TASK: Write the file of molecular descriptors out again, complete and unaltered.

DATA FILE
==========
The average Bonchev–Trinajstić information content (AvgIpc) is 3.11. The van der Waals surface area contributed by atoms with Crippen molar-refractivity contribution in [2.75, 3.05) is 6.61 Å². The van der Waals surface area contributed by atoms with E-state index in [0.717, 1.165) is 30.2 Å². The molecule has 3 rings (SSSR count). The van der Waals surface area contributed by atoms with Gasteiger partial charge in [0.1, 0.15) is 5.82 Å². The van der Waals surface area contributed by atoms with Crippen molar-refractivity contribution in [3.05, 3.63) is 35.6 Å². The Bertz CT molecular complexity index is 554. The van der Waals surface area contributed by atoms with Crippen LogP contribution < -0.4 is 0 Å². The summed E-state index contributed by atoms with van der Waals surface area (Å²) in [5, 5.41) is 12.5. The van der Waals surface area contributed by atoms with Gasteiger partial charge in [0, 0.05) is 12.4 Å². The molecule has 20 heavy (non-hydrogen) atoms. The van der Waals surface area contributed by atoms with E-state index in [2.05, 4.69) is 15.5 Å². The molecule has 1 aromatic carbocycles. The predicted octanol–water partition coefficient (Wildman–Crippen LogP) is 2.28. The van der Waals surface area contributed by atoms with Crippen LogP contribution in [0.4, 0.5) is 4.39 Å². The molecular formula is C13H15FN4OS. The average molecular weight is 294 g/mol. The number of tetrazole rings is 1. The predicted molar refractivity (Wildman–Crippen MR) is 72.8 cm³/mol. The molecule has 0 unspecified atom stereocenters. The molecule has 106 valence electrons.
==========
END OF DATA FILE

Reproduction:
The average Bonchev–Trinajstić information content (AvgIpc) is 3.11. The van der Waals surface area contributed by atoms with Crippen molar-refractivity contribution in [2.75, 3.05) is 6.61 Å². The van der Waals surface area contributed by atoms with E-state index in [0.717, 1.165) is 30.2 Å². The molecule has 3 rings (SSSR count). The van der Waals surface area contributed by atoms with Gasteiger partial charge in [0.1, 0.15) is 5.82 Å². The van der Waals surface area contributed by atoms with Crippen molar-refractivity contribution in [3.05, 3.63) is 35.6 Å². The Bertz CT molecular complexity index is 554. The van der Waals surface area contributed by atoms with Crippen LogP contribution < -0.4 is 0 Å². The summed E-state index contributed by atoms with van der Waals surface area (Å²) in [5, 5.41) is 12.5. The van der Waals surface area contributed by atoms with Gasteiger partial charge in [0, 0.05) is 12.4 Å². The molecule has 20 heavy (non-hydrogen) atoms. The van der Waals surface area contributed by atoms with E-state index in [2.05, 4.69) is 15.5 Å². The molecule has 1 aromatic carbocycles. The predicted octanol–water partition coefficient (Wildman–Crippen LogP) is 2.28. The van der Waals surface area contributed by atoms with Crippen LogP contribution in [0.4, 0.5) is 4.39 Å². The molecular formula is C13H15FN4OS. The average molecular weight is 294 g/mol. The number of tetrazole rings is 1. The predicted molar refractivity (Wildman–Crippen MR) is 72.8 cm³/mol. The molecule has 0 unspecified atom stereocenters. The molecule has 106 valence electrons.